It’s safe to say that artificial intelligence is changing the world. AI and algorithms are being used in everything from our hospitals to our at-home streaming services and have solidified a place in our daily lives. While AI is being talked about and used across industries around the world, the notion of responsible AI is a growing area of interest.

Associate Professor in Accounting and Information Systems Anjana Susarla poses in the Minskoff Pavilion at MSU

Anjana Susarla, Omura-Saxena Professor in Responsible AI

“We now have an unprecedented ability to collect, analyze and manipulate information from a wide range of sources,” Anjana Susarla, Omura-Saxena Professor in Responsible AI, said. “Every aspect of our life generates digital traces, and algorithms have been primed to spot every nuance or detail of our behavior and mine it for actionable insight.

“The ability with which businesses can understand this data is much more rapid than what each of us can easily comprehend, and it has far outpaced regulatory effects to stymie AI-induced monitoring.”

Susarla is renowned for her expertise in the economics of information systems, social media and AI, and she is among the IS Rankings’ top 25 scholars worldwide for her impactful research publications. She’s working to advance ethics and technology, uncovering the harmful side of unregulated AI, which can be biased and discriminatory and can spread misinformation like wildfire.

One of her key roles is partnering with the Responsible Artificial Intelligence Institute, a global community of corporations, nonprofit organizations, universities and experts, to deliver guardrails for AI and eventually offer a certification to ensure this technology is equitable and safe for all.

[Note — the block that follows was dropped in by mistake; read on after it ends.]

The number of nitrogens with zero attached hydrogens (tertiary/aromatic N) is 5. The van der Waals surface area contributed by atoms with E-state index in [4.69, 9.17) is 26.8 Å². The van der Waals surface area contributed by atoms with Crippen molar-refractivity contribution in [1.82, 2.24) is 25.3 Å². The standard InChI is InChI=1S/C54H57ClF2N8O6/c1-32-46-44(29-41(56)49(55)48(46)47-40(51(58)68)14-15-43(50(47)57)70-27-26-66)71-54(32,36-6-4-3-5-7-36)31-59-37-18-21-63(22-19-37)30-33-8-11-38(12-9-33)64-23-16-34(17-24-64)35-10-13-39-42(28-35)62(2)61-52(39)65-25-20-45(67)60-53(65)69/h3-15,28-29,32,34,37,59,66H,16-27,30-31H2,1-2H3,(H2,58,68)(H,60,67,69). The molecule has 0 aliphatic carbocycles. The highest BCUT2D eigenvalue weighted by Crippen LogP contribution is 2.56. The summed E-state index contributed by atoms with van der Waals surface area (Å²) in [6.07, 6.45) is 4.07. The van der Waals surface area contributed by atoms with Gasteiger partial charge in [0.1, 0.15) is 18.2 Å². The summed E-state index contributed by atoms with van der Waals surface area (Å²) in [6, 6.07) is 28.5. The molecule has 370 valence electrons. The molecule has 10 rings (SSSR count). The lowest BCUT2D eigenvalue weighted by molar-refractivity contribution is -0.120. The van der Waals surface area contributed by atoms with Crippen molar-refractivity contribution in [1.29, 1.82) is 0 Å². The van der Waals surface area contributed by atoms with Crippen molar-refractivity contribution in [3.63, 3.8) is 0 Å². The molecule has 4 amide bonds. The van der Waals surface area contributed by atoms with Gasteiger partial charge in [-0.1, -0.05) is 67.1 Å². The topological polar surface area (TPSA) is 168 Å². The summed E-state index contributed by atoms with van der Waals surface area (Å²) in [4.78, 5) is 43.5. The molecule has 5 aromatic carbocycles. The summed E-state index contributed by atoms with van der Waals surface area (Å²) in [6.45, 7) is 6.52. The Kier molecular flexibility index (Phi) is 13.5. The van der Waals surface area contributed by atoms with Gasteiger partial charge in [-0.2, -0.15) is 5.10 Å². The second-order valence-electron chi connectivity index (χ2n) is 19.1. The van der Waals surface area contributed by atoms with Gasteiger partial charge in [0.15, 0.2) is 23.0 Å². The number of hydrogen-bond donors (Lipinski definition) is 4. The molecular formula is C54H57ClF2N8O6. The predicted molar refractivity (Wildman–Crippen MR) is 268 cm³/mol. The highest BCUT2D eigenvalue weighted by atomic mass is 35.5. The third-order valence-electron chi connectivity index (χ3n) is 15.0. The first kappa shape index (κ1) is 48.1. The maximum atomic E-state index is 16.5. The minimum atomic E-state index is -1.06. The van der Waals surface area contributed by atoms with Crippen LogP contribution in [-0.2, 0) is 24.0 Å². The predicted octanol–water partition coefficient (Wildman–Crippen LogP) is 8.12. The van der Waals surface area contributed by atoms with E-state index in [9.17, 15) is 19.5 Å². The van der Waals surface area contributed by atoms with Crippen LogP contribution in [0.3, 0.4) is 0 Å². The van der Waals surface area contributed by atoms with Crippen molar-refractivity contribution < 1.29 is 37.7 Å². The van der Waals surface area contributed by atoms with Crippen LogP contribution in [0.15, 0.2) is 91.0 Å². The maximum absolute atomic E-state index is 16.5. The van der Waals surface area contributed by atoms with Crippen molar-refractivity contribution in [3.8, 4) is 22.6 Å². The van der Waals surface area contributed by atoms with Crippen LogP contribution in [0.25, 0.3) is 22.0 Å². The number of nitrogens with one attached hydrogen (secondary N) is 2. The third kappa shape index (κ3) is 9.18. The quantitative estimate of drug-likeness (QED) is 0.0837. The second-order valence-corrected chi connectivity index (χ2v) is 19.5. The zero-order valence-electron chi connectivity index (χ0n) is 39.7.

“While there are concerns about biases in algorithms, what is needed from a practitioner perspective is to distill awareness of biases into actual business decision-making scenarios and outline what-if tradeoffs so that business decision makers can proactively understand and address sources of algorithmic bias,” Susarla said. “We helped create algorithmic impact assessment methods that will help decision makers visualize and map sources of bias to business outcomes.”

Last year, RAII named Susarla its 2021 Academic Leader for her efforts to advance responsible AI in business practice and academia.

“This is the first time we’ve given out awards. It’s important to recognize individuals who have contributed to our efforts,” Ashley Casovan, executive director of RAII, said. “Anjana has brought her knowledge and expertise to advance our thinking. She has helped get students involved to understand what we’re trying to achieve, how bias affects things and to be able to apply that to our framework.”

Through RAII, Susarla has worked with executives from companies like PricewaterhouseCoopers and American Express, as well as partners from the World Economic Forum, to ensure better design of AI systems.

And she’s brought along Broad Spartan students from the M.S. in Business Data Science and Analytics program to understand exactly how biases are embedded in machine learning. Through her mentoring, Susarla is training the next generation of business leaders to embrace responsible AI and to lead ethically.

On the policy side, Susarla has also been engaging with groups like the National Association of Software and Service Companies in India and the ITU Telecommunication Standardization Sector, a division of the United Nations. She’s been invited to give a keynote on how telecommunication standards can address gender-related inequities at the World Telecommunications Standardization Assembly, to be held in Geneva, Switzerland, in March.

Looking forward, Susarla is eager to continue her work to engage with RAII, industry leaders and policymakers to help build global standards for responsible AI, advancing the common good with uncommon Spartan Will.

“It is probably too late to stop this avalanche of digital information, nor reverse the move for businesses to micro-target every aspect of our lives from the expanses of our digital selves that we lay bare,” she said. “I see my role as raising awareness and bridging the gap between practice and academia.”